We tend to think that a happy couple does not argue, always agrees and lives in a permanent state of harmony. The truth is that things are never rosy, discussions are always present and sometimes there is no way to avoid them.
But according to a new investigation, having told what your partner does not do is beneficial.
The study found that couples who they say it all during a fight they have less risk of ill health and die before their time. The key is to make sure that both are dealing with the dispute in the same way, and that is that those who repress their anger while their partner rabea of courage, have almost twice the risk of suffering an untimely death.
It was the researchers from the Department of Psychology at the University of Arizona who came to these conclusions, stating that couples react differently during discussions, raising their levels of stress, heart rate and blood pressure that could lead to a heart attack or stroke.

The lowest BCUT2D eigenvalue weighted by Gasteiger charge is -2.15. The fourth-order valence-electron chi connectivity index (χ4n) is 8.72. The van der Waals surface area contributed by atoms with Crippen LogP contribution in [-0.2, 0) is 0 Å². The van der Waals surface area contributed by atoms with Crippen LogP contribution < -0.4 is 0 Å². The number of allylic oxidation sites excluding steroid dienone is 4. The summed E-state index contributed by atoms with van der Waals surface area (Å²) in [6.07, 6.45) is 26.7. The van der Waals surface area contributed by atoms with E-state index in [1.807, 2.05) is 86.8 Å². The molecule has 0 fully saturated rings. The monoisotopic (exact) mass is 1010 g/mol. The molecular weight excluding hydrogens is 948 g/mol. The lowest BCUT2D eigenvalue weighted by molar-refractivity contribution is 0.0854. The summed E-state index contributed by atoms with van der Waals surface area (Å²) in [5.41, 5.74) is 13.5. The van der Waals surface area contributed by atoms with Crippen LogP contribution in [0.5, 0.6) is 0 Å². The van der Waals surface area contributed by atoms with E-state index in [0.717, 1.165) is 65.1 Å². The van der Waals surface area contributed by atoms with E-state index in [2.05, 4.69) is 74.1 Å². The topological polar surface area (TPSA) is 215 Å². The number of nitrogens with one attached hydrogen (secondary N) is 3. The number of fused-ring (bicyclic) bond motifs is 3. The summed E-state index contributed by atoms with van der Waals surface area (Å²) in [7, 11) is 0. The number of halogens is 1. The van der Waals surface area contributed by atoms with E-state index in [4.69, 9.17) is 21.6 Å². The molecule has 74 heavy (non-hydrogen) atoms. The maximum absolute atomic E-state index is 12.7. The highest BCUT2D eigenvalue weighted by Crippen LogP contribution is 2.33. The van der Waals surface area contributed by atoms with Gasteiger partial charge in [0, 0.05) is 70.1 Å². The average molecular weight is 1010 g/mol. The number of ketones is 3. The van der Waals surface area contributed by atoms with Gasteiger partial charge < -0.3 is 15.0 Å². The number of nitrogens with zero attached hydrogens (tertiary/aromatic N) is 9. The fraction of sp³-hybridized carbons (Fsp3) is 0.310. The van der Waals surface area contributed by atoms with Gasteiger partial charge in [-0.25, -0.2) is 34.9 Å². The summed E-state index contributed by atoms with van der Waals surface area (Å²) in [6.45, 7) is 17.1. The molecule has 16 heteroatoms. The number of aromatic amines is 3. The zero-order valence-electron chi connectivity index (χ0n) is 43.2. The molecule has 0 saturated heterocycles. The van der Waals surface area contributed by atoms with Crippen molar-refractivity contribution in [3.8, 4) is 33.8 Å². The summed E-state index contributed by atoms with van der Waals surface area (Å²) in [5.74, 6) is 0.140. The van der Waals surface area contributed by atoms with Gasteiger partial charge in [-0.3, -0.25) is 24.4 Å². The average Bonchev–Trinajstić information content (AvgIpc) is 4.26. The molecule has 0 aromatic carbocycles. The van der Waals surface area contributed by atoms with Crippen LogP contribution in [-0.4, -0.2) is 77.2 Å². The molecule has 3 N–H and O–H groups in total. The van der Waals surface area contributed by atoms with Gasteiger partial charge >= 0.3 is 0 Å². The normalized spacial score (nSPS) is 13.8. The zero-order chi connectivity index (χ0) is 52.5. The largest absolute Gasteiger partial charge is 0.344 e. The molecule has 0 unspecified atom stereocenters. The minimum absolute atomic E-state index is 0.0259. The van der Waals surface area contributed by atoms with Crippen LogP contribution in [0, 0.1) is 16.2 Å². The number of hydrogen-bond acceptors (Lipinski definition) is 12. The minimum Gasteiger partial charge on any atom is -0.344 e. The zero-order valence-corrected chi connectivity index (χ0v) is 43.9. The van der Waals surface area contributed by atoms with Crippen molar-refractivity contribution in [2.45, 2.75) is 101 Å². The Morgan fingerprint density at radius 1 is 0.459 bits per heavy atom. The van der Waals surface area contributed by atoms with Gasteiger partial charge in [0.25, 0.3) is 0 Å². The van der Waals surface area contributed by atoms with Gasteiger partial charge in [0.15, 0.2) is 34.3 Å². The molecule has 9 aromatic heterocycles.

The study included data from 192 couples over 32 years of age together to see if their coping responses to anger had to do with mortality. The researchers looked at whether the couples vent their anger or repressed their feelings during the discussions. Then they compared this behavior with their health and whether they died or not in the next three decades.
They found that the lowest risk of early death was among couples who expressed their feelings, where the husband has a 24 percent risk of death and the wife, 18 percent. While in the couples where both repressed their anger, the man had a 35 percent risk of death and the woman, 18 percent.
But the risks almost doubled when there is a mismatch when discussing, that is, one represses their feelings and the other expresses them. When the man is expressive and the wife suppressive, his risk of death was 51 percent and hers 36 percent. When she was expressive and he suppressed his emotions, his risk was 49 percent and hers 28 percent.